I am poured out like water, and all my bones are out of joint…

            …my mouth is dried up…

            …you lay me in the dust of death (vv. 14-15).

Psalm 22 expresses Jesus’ physical suffering, a suffering so severe it’s leading to death.

            They stare and gloat over me;

            they divide my clothes among themselves,

            and for my clothing cast lots (v. 18).

Sound familiar?  Remember how the soldiers cast lots for Jesus’ clothes (Mark 15:24)?

            But you, O LORD, do not be far away! 

            O my help, come quickly to my aid (v. 19).

These are the words of someone who knows he’s not completely abandoned by God.  It might feel that way now – but he knows he can still call for God.

            From you comes my praise in the great congregation…

            The poor shall eat and be satisfied;

            those who seek him shall praise the LORD.

            …All the ends of the earth shall remember and turn to the LORD;

            and all the families of the nations shall worship before him (vv. 25-27).

Something’s happening here – a shift. 

It’s a shift that happens in all the lament psalms – a move from crying out to praising God.  Jesus, fully human and fully divine, is able to hold this in his heart simultaneously.  As he is suffering and dying and feeling forsaken, he is also praising God for what will be accomplished by this moment.  Jesus knows that through this “defeat” the poor will find victory – the poor who will be served by the church for generations to come!  This looks like the hope of a Messiah being killed, but it’s actually the covenant to Abraham being fulfilled – a promise that through him, all the families of the world would eventually be blessed!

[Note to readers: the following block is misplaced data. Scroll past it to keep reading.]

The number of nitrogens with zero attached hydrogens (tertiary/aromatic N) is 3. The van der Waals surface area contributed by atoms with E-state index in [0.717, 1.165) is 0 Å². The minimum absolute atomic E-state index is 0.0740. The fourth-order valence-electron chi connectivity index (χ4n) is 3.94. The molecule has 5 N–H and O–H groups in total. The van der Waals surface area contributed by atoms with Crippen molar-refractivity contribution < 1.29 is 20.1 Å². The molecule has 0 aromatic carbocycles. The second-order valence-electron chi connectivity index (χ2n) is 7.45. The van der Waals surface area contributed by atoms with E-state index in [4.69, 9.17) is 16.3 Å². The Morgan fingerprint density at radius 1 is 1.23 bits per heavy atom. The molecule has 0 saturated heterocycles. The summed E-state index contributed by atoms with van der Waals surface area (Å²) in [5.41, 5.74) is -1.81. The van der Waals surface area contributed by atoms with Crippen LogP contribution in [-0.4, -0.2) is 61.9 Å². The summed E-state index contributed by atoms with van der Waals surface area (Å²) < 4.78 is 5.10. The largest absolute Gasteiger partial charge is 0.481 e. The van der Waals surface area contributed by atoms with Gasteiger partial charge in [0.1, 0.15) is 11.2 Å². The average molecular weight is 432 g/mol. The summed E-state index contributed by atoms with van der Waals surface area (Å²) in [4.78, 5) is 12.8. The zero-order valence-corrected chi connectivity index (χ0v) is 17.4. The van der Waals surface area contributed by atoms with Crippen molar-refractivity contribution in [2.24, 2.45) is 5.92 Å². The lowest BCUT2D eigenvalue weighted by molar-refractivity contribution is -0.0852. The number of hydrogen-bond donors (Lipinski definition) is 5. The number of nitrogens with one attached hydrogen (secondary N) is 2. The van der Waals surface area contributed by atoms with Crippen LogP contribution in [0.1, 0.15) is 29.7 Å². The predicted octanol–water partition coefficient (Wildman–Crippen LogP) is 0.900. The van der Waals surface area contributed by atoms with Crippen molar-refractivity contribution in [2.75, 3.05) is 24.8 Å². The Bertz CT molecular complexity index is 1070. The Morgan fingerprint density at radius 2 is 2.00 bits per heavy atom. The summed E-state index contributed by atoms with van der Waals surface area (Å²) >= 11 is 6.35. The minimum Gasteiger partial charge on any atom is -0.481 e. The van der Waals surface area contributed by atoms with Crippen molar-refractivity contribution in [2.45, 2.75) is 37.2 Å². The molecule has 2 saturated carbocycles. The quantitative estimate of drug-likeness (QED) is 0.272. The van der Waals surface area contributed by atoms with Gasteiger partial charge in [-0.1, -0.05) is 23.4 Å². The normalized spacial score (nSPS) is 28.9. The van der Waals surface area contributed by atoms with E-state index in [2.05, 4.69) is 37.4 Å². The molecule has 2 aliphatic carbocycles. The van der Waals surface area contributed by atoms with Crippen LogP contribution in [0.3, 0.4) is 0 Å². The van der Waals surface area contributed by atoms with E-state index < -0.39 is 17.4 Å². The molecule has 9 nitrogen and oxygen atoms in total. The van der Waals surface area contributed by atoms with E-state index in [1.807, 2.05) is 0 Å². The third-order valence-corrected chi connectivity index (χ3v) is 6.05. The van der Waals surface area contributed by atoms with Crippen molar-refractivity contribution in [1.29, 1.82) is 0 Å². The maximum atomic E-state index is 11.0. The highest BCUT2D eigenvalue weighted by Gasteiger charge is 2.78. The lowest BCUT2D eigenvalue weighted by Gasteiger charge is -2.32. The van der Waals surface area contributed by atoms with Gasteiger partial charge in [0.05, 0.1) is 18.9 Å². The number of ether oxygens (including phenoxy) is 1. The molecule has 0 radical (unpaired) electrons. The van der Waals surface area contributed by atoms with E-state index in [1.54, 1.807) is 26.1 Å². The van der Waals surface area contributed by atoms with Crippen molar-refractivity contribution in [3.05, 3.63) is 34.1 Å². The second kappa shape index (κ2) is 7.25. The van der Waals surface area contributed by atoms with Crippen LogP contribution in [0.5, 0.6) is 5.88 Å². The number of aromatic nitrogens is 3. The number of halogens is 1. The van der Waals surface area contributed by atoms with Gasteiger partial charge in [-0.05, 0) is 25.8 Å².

And then, in the final words of Psalm 22, there’s this:

…he has done it (v. 31).

God has done it.  Not future tense – but present tense.  Our God who is eternal is on the cross but also at the empty tomb.  Jesus Christ the Son of God is crying out because God has forsaken him but also celebrating because God has done it. 

Choosing to follow Jesus is choosing to enter this eternal space with him, a space where the reality of the resurrection redeems the pain of the present moment.  It means that even when we are crying out, “My God, my God, why have you forsaken me?” there is also a part of us that is saying, “My God has done it.”

If you don’t have much experience with this kind of “eternal life” through Christ – this week is a great chance to taste it.

On Thursday we’ll remember Jesus’ last supper with the disciples.  Here at Sylva FUMC, you’re invited to live into that with a self-guided Scripture walk.  Drop by the church anytime between 5 and 6pm.  You’ll be led from the parking lot into the Sanctuary, with 12 stations along the way to remember Jesus’ journey to the cross.  You’ll finish with communion and a time to quietly reflect in the sanctuary.

On Friday we remember the day Jesus was crucified.  We’ll join with our friends at St. John’s Episcopal Church for an outdoor worship service at 12:15pm.  We’ll read through the Scripture of this day and keep watch with Jesus through his pain… knowing that Sunday is coming.

Then on Saturday we’ll wait – a quiet day waiting for Easter morning.

As we go through these days this week, as we remember Jesus’ suffering and death… may we feel the full intensity of his suffering for us while at the same time, never forgetting that God has done it…

…present tense.

Amen.